Baggott implied that string theory largely depends on supersymmetry being true (I think I recall Michio Kaku saying something similar.). Based on some of the Edge responses, some physicists seem to be losing patience with string theory. I wonder if their numbers will grow if none of the particles predicted by SUSY are found.
Popper seemed prescriptive, in that he advocated for falsifiability as a criteria for whether or not something is science (and then excluded Marxism, psychoanalysis, and natural selection from science, while admitting that they may still be useful frameworks — he later backed off on natural selection). Thomas Kuhn was more descriptive, observing that, in practice, scientists will modify existing theories on new evidence until a better overall theory is found and a paradigm shift takes place.
I come back to the my personal criteria: science is the pursuit of reliable knowledge. Knowledge that is already reliable, like E=mc2 is easy to call science, but it seems like it will always be a judgment call whether or not a particular enterprise is actually the pursuit of reliable knowledge, or only metaphysical speculation. (I use ‘only’ here not in a judgmental way, but in recognition that many scientific theories have metaphysical aspects, but are usually not only metaphysics.)
Very interesting discussion!
Sometimes, when I venture away from safe shores like selfawarepatterns and out into the wild woods of the blogosphere, I encounter *crazy* discussions about all sorts of things. This sets me wondering about whether falsifiability is truly objective. Maybe you and I and a thousand others would agree that a theory is false (based on the evidence) and yet *out there* are thousands, perhaps millions who would disagree. After all, we’re just a bunch of jumped-up apes. Perhaps things we think are false aren’t, and vice versa.
Just a sideways thought!
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I’ve had similar sideways thoughts. What is “objective” ultimately but subjective perceptions that large numbers of people agree on? Everything has an interpretive layer to it. It’s why I said the other day that we may not even be aware of many of the philosophical assumptions that we’re making.
That said, I do think apportioning belief according to evidence, and closely related logic, is an important principle to shoot for. It will always take judgment to decide if we’re succeeding, but without that principle it seems like it becomes just a popularity contest. Unfortunately, reality isn’t democratic.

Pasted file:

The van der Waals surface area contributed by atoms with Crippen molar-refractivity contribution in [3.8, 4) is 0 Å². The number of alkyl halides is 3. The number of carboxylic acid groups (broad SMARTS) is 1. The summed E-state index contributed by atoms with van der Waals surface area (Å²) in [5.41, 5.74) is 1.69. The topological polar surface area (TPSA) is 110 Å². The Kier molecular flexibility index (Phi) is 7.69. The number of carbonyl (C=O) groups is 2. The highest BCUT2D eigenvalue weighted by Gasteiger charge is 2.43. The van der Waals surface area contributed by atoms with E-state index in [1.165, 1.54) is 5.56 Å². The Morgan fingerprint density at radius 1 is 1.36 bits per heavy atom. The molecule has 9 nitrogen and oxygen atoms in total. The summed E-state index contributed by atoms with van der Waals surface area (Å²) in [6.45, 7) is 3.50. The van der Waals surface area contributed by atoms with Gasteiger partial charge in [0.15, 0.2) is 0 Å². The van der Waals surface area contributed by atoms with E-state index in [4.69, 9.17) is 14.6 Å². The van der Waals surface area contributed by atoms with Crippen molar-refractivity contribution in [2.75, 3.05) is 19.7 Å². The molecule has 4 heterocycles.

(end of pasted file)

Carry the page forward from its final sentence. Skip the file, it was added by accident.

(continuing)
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This is a meta-comment, or a comment-aggregator.
First and foremost: I’m enjoying this discussion and wanted to show my appreciation.
I’ve also written a lot on this kind of problems, and lots of comments on this and related posts touch subjects that I’ve tried hard to explore rigorously. I’ll post a few links, would really like to hear your opinions: it’s the best way I have to check if I’m making sense.
That’s where I start. And makes science epistemology a little hard: http://sergiograziosi.wordpress.com/2013/09/01/knowledge-and-emotions-just-another-story-part-1/ starts a series of three posts on (scientific) knowledge.
The next steps (will skip the links) approach the demarcation problem, and end up discussing Popper, Kuhn and Lakatos: http://sergiograziosi.wordpress.com/2013/10/05/science-and-pseudoscience-according-to-popper-kuhn-lakatos-and-me/
All in all, I’m trying to make the normally implicit philosophical assumptions explicit, and fully accept that “objective truth” is a tricky concept. The whole trajectory is summarised in this post: http://sergiograziosi.wordpress.com/2013/10/26/a-recap-of-the-ground-covered-so-far-am-i-moving-towards-subjective-science-isnt-that-a-paradox/
and also (in different terms) in a comment to the original post that sparked the present discussion:
It’s a lot to read, I know! All comments, especially criticism, will be very welcome: I need someone to point out where I’m wrong…
Reblogged this on Heroico Desembarazo and commented:
Can string theory be falsified?
Reblogged this on moxie supper and commented:
Agreeing with this, in principle, of course. Thanks for this post!
Mike, I just spotted this cartoon and thought of you.